And so, I wrote a check for $1,200, and was the owner of my first car. An 11 year old car with almost 100,000 miles on it.
What’s a Geo?
(The above is not for the Geo Prizm, but it’s a commercial I actually remember seeing on TV.)
What this turned out to mean, in a practical sense, is that the functional (Toyota) innards of the car such as the engine and transmission were indestructible, while every other (Chevy) piece of the car would effectively disintegrate.
The headliner would sag until it was touching my head. The rubber around the window would come loose such that the window would never quite close. One time the rear view mirror assembly actually popped off the window. The hatchback door lifts ran out of steam, such that I had to hold it up with one hand, lest it conk me on the head (which happened way too many times).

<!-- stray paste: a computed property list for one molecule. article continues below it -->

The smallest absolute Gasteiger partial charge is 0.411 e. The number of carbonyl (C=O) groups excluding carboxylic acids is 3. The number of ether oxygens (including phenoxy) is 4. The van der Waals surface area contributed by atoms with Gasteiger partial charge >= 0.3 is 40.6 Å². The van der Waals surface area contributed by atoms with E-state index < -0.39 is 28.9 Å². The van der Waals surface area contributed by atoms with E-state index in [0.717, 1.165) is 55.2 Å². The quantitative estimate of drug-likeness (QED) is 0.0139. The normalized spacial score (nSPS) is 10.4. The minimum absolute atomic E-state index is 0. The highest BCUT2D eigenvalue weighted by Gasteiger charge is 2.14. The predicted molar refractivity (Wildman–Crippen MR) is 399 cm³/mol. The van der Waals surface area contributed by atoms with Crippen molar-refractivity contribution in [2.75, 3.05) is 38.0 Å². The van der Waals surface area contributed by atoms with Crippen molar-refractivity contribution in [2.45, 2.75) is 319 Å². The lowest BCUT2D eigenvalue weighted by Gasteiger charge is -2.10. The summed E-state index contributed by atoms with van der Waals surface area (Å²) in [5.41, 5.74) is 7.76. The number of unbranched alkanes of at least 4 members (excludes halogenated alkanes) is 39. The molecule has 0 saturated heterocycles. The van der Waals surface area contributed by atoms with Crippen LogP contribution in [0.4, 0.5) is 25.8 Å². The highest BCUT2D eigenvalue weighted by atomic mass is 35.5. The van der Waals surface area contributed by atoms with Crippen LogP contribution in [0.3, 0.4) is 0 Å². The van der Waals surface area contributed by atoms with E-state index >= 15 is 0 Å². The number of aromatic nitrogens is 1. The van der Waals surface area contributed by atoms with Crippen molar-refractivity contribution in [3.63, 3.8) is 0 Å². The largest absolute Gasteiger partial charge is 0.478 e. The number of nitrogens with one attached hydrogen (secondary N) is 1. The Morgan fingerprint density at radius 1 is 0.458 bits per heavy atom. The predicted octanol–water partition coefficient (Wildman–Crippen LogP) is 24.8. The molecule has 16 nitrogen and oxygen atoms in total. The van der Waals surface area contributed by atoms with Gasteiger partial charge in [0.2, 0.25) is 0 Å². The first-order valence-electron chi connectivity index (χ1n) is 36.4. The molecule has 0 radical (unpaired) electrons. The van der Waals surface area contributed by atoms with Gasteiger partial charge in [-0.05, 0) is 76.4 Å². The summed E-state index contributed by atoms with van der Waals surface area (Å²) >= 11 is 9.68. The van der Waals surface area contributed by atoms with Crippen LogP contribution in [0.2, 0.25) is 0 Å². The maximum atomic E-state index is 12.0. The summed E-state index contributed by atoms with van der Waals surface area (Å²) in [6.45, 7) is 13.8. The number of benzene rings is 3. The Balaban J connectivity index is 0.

And yet, I doggedly persevered. I bought a headliner kit and some glue spray. I bought a new rubber window liner and put it in myself. I replaced so many plastic door openers that I bought the multi-pack.
Making things more difficult, in 1997 the make went away, being absorbed into Chevrolet. Half the car was Toyota and half Chevrolet, and each dealer told me to go to the other place for parts. Eventually, no one carried parts at all.
So I became intimately familiar with the junkyards. Taking the subway to super sketchy neighborhoods in the Bronx, driving two hours to a random place in New Jersey, all to get some thing, without which I couldn’t pass inspection.
It was hard. It was like a part time job keeping that thing going.
Never give up
“Maybe it’s time to get rid of the car, Mike.”